New Exhibit: “From Homemaking to Municipal Housekeeping: 20th Century Women’s Clubs in Champaign County”

The Champaign County Historical Archives invites you to explore our new online exhibit, “From Homemaking to Municipal Housekeeping: 20th Century Women’s Clubs in Champaign County,” now online on Local History & Genealogy Digital Exhibits.

A picture of the women of the Fortnightly Club, one of a number of clubs for women in 20th century Champaign County

In 1876, Mary Healy returned from a trip to Dubuque, Iowa, where women's social clubs were thriving. According to Healy, who was interviewed in the Courier in 1939, "Every woman, rich or poor, learned or unlearned, was running about with a book or an article tucked under her shawl." This visit prompted her with the inspiration to begin a women's social club in Champaign.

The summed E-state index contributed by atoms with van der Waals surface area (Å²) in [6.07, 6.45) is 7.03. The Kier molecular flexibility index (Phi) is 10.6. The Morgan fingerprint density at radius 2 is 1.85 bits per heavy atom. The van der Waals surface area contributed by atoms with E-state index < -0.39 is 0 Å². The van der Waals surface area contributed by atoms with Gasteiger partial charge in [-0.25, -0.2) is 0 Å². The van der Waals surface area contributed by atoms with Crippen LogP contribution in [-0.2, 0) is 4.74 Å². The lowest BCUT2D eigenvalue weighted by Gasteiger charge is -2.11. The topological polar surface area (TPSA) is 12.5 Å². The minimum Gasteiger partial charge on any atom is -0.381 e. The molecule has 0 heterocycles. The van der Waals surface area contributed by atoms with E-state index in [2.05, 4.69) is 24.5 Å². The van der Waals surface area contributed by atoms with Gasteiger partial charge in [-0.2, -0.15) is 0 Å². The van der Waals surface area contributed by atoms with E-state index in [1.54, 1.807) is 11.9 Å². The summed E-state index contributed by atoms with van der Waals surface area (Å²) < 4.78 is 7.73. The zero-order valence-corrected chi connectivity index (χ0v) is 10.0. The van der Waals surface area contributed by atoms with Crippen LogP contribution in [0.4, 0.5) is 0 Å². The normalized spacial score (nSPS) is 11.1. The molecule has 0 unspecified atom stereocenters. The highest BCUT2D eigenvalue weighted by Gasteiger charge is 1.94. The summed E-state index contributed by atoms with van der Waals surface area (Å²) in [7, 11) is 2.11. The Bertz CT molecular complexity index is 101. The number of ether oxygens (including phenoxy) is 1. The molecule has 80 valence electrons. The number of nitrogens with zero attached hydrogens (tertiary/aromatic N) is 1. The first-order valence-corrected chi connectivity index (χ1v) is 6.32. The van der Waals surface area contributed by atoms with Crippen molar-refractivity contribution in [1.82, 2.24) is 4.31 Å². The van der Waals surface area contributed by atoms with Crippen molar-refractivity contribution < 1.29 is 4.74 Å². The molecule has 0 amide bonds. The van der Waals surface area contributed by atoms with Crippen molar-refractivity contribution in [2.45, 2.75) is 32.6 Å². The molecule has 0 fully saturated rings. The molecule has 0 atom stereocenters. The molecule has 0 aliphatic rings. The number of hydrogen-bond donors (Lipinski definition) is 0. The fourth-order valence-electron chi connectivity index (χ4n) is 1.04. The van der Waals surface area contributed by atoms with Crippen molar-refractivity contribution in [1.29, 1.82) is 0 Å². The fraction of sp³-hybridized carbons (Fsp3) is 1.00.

With the birth of Healey’s Art Club in October 1876, a new era of women's organizations began in Champaign-Urbana and surrounding towns. Countless clubs for women, by women sprang up in Champaign County throughout the 19th and 20th centuries, including the Carley Friendship Club of Somer Township, the Homer Women’s Club of Homer, the National Council of Negro Women, Champaign County Section, and Church Women United of Champaign-Urbana.

 National Council of Negro Women, Champaign County Section’s 1996 Harvest of Culture event.

While some of these clubs have now disbanded, their legacies live on in their charitable contributions, artistic efforts, political accomplishments, and the artifacts they left behind. This fully-online exhibit showcases the variety of women’s club collections held by the Champaign County Historical Archives. It also includes links to outside sources for more information, such as blog posts, websites, and videos. Check out this brand new exhibit today!   

-Olivia Palid & Matthew Mayton
 Archives Practicum Students